Jamaica Sambo and Combat Sambo Federation (JSCSF) President Daniel Chacko-Wilmot says the Jamaica Olympic Association (JOA) is preparing to recognise the Federation shortly.
This follows sambo, a combat-sport discipline that originated in the Soviet Union in the 1930s, being recently recognised as a provisional Olympic sport by the International Olympic Committee (IOC).
Chacko-Wilmot says that during his time in office, his administration will be working towards taking the sport to what he describes as “the next level in Jamaica”.
“I believe it is a very important step in getting recognition for the sport and the Federation from the Government,” he said. “We also want to push the sport as a sport that can be done in high schools, which is the sambo aspect, which is the grappling and wrestling version.
“We want to encourage the growth of sambo and get more people participating so we can carry bigger squads to our competitions. We have been participating in the World Games, Pan American Games, and the President’s Sambo Cup Games in the UK, where we usually carry about two to three athletes, and we usually end up with a pretty good number of medals.”
Director with responsibility for Combat Sports, Laurel Smith, said that the JOA would be giving more focus to the lesser recognised sports in the country, including sambo.
“They made an application, and the board has approved that they will be a member of the JOA because they have been recognised by the IOC, and we have granted them the go-ahead to start up what they are doing. There will also be a ceremony to present them with their certificate of membership,” Smith told The Gleaner.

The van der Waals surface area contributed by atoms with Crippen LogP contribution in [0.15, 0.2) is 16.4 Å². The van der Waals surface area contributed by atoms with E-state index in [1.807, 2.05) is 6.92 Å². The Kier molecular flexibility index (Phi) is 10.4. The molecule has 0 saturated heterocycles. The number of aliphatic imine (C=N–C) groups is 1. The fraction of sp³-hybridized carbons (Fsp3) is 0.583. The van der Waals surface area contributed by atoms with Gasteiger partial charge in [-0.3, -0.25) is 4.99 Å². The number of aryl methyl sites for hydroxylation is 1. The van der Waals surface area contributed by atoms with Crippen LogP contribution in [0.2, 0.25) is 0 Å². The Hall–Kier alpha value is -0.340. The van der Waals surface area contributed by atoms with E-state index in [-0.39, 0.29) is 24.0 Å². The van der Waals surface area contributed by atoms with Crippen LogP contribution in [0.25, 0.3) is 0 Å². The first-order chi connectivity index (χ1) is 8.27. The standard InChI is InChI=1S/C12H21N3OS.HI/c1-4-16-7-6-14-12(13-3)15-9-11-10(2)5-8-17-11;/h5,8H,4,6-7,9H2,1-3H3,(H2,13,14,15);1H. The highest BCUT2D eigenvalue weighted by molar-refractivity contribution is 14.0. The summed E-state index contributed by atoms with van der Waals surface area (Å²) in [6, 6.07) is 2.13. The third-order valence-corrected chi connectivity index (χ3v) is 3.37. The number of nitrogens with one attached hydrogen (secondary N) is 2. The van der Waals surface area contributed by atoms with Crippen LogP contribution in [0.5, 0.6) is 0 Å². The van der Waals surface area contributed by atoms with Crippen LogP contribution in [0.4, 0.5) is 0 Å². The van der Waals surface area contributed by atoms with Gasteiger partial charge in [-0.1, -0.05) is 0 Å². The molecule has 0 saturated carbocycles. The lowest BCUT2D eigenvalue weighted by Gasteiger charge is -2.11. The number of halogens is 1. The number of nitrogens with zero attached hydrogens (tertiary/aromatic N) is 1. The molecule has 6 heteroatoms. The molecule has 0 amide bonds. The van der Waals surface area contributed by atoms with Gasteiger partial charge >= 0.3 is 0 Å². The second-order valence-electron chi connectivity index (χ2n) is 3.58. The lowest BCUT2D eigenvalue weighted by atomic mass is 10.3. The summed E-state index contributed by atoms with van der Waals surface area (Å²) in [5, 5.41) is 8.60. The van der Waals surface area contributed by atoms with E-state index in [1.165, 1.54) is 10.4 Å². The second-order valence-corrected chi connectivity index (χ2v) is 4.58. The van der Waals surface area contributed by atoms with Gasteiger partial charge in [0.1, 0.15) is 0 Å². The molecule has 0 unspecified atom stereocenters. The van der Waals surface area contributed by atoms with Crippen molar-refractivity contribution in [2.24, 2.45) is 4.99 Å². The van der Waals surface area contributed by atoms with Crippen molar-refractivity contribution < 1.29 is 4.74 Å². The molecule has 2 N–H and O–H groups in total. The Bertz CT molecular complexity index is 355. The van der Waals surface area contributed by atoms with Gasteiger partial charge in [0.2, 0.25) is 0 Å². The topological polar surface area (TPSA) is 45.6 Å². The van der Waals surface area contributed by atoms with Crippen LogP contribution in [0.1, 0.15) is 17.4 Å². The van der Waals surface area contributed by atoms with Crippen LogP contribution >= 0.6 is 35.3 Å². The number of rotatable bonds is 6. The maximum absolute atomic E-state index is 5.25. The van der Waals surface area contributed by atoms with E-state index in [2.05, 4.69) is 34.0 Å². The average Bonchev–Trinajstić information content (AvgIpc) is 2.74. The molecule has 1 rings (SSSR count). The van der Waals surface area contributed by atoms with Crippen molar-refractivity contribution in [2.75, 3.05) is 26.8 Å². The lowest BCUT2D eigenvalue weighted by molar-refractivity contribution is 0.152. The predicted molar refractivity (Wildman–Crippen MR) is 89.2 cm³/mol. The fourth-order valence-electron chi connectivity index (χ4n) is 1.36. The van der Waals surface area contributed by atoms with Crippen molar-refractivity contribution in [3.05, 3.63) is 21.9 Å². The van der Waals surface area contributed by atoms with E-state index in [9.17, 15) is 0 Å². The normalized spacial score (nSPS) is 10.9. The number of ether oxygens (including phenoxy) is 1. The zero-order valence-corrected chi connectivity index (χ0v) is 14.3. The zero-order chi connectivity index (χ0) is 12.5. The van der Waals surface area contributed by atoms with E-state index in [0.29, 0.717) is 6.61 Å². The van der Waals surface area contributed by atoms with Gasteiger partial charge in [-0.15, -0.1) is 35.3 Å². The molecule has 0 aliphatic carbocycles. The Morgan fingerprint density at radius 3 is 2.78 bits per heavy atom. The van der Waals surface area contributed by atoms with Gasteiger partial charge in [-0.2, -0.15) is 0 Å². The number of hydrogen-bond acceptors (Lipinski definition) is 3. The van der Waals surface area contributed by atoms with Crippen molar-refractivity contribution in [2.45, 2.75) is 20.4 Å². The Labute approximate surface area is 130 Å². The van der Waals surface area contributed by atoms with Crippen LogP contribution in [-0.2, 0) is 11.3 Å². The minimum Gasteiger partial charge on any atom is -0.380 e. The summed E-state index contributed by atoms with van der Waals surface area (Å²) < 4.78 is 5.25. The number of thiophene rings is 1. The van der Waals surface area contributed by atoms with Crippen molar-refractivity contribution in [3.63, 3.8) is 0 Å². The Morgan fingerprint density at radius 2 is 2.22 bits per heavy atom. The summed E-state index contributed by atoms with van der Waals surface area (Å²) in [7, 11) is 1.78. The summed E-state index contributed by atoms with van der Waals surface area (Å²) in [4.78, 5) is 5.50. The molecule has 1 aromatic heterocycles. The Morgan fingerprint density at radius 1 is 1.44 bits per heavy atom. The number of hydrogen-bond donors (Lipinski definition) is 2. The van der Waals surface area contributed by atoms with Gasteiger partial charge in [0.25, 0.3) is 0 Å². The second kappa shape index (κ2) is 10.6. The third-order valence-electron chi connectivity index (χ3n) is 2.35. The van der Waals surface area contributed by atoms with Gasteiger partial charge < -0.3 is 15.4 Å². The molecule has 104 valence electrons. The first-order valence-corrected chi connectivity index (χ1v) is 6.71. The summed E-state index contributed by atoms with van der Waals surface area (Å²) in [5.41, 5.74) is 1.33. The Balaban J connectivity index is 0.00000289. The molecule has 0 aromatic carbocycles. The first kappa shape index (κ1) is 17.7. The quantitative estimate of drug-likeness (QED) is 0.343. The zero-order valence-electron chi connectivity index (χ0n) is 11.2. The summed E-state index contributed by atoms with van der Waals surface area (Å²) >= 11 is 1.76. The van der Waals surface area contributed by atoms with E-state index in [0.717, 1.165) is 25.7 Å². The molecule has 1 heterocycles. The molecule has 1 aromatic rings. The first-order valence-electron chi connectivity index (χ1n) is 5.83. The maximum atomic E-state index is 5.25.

“We don’t just accept any sport. Once they are an Olympic sport, have their financials, their constitutions and articles of association, and after they have been interviewed, we consider if they should be granted membership.
“The larger sports such as football, track and field, netball, and so on, are already established, so our focus is now on the ‘smaller sports’. We will continue to encourage them, and if they have an athlete who is on the verge of qualifying for the Olympics, we will fund them.”
Chacko-Wilmot said that while the JSCSF awaits the approval to resume the sport locally and internationally, the International Federation of Amateur Sambo (FIAS) has put measures in place to keep all stakeholders engaged.
“FIAS has hosted a series of workshops for persons who are trying to become referees within the Pan American region, and they also had a major anti-doping seminar, so we’ve been able to use some of these online courses to develop our own knowledge of sambo,” he said.
“We’ve had Zoom meetings for the coaches where they have been exposed to new ideas regarding the sport.”
He said that training has not been taking place because of the contact nature of the sport. However, he is hoping for a safe return of the sport next year.